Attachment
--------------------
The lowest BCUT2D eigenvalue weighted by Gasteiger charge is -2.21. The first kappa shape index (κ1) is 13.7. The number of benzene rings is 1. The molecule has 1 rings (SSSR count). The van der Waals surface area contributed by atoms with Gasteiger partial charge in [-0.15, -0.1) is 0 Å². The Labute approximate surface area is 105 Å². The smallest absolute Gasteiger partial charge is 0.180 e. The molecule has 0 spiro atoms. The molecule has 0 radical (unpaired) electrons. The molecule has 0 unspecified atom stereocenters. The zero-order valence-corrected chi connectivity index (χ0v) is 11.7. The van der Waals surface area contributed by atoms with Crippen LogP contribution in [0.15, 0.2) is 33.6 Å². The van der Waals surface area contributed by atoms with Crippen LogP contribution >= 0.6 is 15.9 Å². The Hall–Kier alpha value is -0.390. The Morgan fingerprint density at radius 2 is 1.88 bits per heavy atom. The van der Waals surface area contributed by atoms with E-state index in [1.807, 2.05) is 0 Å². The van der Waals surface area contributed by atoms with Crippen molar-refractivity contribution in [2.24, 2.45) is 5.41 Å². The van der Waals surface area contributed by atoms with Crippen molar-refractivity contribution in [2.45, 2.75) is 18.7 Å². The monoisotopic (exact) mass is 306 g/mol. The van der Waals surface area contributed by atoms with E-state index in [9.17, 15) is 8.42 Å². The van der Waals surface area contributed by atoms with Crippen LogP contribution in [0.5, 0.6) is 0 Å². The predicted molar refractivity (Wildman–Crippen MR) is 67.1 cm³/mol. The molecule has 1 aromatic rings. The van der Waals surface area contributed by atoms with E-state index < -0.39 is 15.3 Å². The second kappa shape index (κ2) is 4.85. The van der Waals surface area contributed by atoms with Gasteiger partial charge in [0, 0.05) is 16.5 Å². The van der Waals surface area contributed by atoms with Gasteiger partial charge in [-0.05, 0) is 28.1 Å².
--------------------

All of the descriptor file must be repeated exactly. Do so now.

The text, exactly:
The lowest BCUT2D eigenvalue weighted by Gasteiger charge is -2.21. The first kappa shape index (κ1) is 13.7. The number of benzene rings is 1. The molecule has 1 rings (SSSR count). The van der Waals surface area contributed by atoms with Gasteiger partial charge in [-0.15, -0.1) is 0 Å². The Labute approximate surface area is 105 Å². The smallest absolute Gasteiger partial charge is 0.180 e. The molecule has 0 spiro atoms. The molecule has 0 radical (unpaired) electrons. The molecule has 0 unspecified atom stereocenters. The zero-order valence-corrected chi connectivity index (χ0v) is 11.7. The van der Waals surface area contributed by atoms with Crippen LogP contribution in [0.15, 0.2) is 33.6 Å². The van der Waals surface area contributed by atoms with Crippen LogP contribution >= 0.6 is 15.9 Å². The Hall–Kier alpha value is -0.390. The Morgan fingerprint density at radius 2 is 1.88 bits per heavy atom. The van der Waals surface area contributed by atoms with E-state index in [1.807, 2.05) is 0 Å². The van der Waals surface area contributed by atoms with Crippen molar-refractivity contribution in [2.24, 2.45) is 5.41 Å². The van der Waals surface area contributed by atoms with Crippen molar-refractivity contribution in [2.45, 2.75) is 18.7 Å². The monoisotopic (exact) mass is 306 g/mol. The van der Waals surface area contributed by atoms with E-state index in [9.17, 15) is 8.42 Å². The van der Waals surface area contributed by atoms with Crippen LogP contribution in [0.5, 0.6) is 0 Å². The predicted molar refractivity (Wildman–Crippen MR) is 67.1 cm³/mol. The molecule has 1 aromatic rings. The van der Waals surface area contributed by atoms with E-state index < -0.39 is 15.3 Å². The second kappa shape index (κ2) is 4.85. The van der Waals surface area contributed by atoms with Gasteiger partial charge in [0, 0.05) is 16.5 Å². The van der Waals surface area contributed by atoms with Gasteiger partial charge in [-0.05, 0) is 28.1 Å².